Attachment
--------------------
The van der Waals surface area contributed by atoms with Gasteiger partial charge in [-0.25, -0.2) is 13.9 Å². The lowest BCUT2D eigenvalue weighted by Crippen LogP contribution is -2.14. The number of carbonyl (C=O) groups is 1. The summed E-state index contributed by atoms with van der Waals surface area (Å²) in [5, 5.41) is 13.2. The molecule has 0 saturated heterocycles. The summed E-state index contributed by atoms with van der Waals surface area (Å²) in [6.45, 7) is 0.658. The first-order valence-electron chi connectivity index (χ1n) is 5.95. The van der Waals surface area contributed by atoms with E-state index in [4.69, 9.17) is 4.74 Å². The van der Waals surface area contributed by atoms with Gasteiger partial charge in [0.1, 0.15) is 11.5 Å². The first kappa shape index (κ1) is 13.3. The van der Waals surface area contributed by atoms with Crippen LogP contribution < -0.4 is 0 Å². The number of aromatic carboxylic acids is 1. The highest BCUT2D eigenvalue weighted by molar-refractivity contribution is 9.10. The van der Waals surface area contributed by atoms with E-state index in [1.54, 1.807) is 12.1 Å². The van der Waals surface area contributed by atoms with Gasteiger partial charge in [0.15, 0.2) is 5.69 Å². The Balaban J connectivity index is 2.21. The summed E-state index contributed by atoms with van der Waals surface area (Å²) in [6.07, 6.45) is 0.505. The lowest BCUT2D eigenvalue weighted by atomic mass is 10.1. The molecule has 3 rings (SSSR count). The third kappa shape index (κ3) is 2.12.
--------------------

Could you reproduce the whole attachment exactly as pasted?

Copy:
The van der Waals surface area contributed by atoms with Gasteiger partial charge in [-0.25, -0.2) is 13.9 Å². The lowest BCUT2D eigenvalue weighted by Crippen LogP contribution is -2.14. The number of carbonyl (C=O) groups is 1. The summed E-state index contributed by atoms with van der Waals surface area (Å²) in [5, 5.41) is 13.2. The molecule has 0 saturated heterocycles. The summed E-state index contributed by atoms with van der Waals surface area (Å²) in [6.45, 7) is 0.658. The first-order valence-electron chi connectivity index (χ1n) is 5.95. The van der Waals surface area contributed by atoms with E-state index in [4.69, 9.17) is 4.74 Å². The van der Waals surface area contributed by atoms with Gasteiger partial charge in [0.1, 0.15) is 11.5 Å². The first kappa shape index (κ1) is 13.3. The van der Waals surface area contributed by atoms with Crippen LogP contribution < -0.4 is 0 Å². The number of aromatic carboxylic acids is 1. The highest BCUT2D eigenvalue weighted by molar-refractivity contribution is 9.10. The van der Waals surface area contributed by atoms with E-state index in [1.54, 1.807) is 12.1 Å². The van der Waals surface area contributed by atoms with Gasteiger partial charge in [0.15, 0.2) is 5.69 Å². The Balaban J connectivity index is 2.21. The summed E-state index contributed by atoms with van der Waals surface area (Å²) in [6.07, 6.45) is 0.505. The lowest BCUT2D eigenvalue weighted by atomic mass is 10.1. The molecule has 3 rings (SSSR count). The third kappa shape index (κ3) is 2.12.